- The Diving Universe: Stealth tech creates bubbles of altered time, which are usually fatal to anyone unfortunate enough to stumble into them.
- In the Magic: The Gathering novel Time Streams, a lab explosion results in areas where the passage of time is slowed down or sped up; blindly stumbling into these areas from the outside is usually a cheap ticket to a messy death. Several students are caught in an area of extreme slow time, where decades later they're still living out the initial seconds after the explosion. Passage into and out of these desynchronized areas is eventually developed, allowing research to skip ahead at a prodigious pace.
- In Strange Attractors by William Sleator, the creation of a Crapsack World Alternate Universe is almost the only outcome that could come of sending anything (much less a person) into the past.
- In the Hostile Takeover (Swann) series, going the wrong way through a wormhole takes you back in time. The entrances of wormholes are heavily guarded, though, and anyone coming through is shot. Also, because of the butterfly effect, you're in a new timeline, which will never become the exact future you came from.
- This becomes the whole point from the second book of the saga written by the Spaniard writer JJ Benitez' El Caballo de Troya: Due to an unseen side effect due to time travel, both protagonists will invariably die, since they will start to age quickly than usual as their genes were affected due to time travel.
- In one episode of the short-lived Timecop TV series, the protagonist and his temporary partner (played by Bruce Campbell) find a mothballed time travel lab in the past. They find an early version of the pod still using rocket boosters instead of the so-called "timecop propulsion". When Bruce Campbell asks what happened if the speed wasn't high enough, the protagonist pointed him towards the blackened wall at the end of the track.
- Star Trek:
- Outer Limits:
- In one episode, the result of Ripple-Effect-Proof Memory is that an entirely new lifetime's worth of memories gets added onto the existing one, which could result in brain damage.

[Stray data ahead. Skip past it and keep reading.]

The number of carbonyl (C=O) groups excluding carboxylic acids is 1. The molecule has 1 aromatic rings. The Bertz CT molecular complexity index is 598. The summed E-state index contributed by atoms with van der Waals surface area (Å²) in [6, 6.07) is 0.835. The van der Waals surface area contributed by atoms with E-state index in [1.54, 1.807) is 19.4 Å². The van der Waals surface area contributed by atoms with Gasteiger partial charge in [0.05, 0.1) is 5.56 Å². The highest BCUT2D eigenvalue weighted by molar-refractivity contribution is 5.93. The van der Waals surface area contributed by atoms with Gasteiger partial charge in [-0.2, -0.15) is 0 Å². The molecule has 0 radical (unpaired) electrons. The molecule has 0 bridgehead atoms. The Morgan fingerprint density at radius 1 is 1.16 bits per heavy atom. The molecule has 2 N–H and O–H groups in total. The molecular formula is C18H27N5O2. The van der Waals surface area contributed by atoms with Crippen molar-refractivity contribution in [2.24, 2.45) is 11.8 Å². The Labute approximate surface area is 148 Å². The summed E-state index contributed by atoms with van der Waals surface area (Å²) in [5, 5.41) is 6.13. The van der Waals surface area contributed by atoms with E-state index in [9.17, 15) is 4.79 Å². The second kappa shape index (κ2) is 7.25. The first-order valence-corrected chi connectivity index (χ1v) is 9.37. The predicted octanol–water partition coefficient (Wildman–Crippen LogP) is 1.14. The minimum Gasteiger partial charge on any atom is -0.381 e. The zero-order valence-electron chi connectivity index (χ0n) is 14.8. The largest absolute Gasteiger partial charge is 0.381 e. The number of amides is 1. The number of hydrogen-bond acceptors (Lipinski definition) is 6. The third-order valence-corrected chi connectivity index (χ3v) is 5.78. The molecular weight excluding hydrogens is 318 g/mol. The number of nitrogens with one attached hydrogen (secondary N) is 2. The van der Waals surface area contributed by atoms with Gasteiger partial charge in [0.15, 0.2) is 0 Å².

- Another episode had a time traveller end up a few days in the future to see his wife dying from a gunshot wound. He goes back and tries to prevent it. However, the side effect of the trip is physical and mental degradation. By the end, his wife has had enough and decides to leave him. In a deranged state, he ends up shooting her. Seems to be a case of You Already Changed The Past, doesn't it? Then the episode does a 180 on this idea and has the guy go back to the night he first met his wife and shoot his younger self, himself turning to dust. Of course, the worst part is that she was planning on killing herself that day.
- Seven Days. There are so many things wrong with the Sphere. First of all, while it's very accurate in time travel, landing it where you want to be requires precise piloting. Second, Our Time Travel Is really painful. Third, well, go to the page and check out the list of Phlebotinum Breakdowns the machine suffered. That's probably not even the full list!
- Sanctuary: A time bubble allows people to enter, but violently destroys anything attempting to leave. Time inside the bubble runs six years to each day outside, resulting in three-year periods of no sunlight. Naturally, this is not good for a self-contained ecosystem. Furthermore, if the bubble had expanded too far, the time differential between the different parts of the Earth would have destroyed the planet. Will and Magnus manage to reverse it, but at the cost of ret-goning everyone born inside the bubble.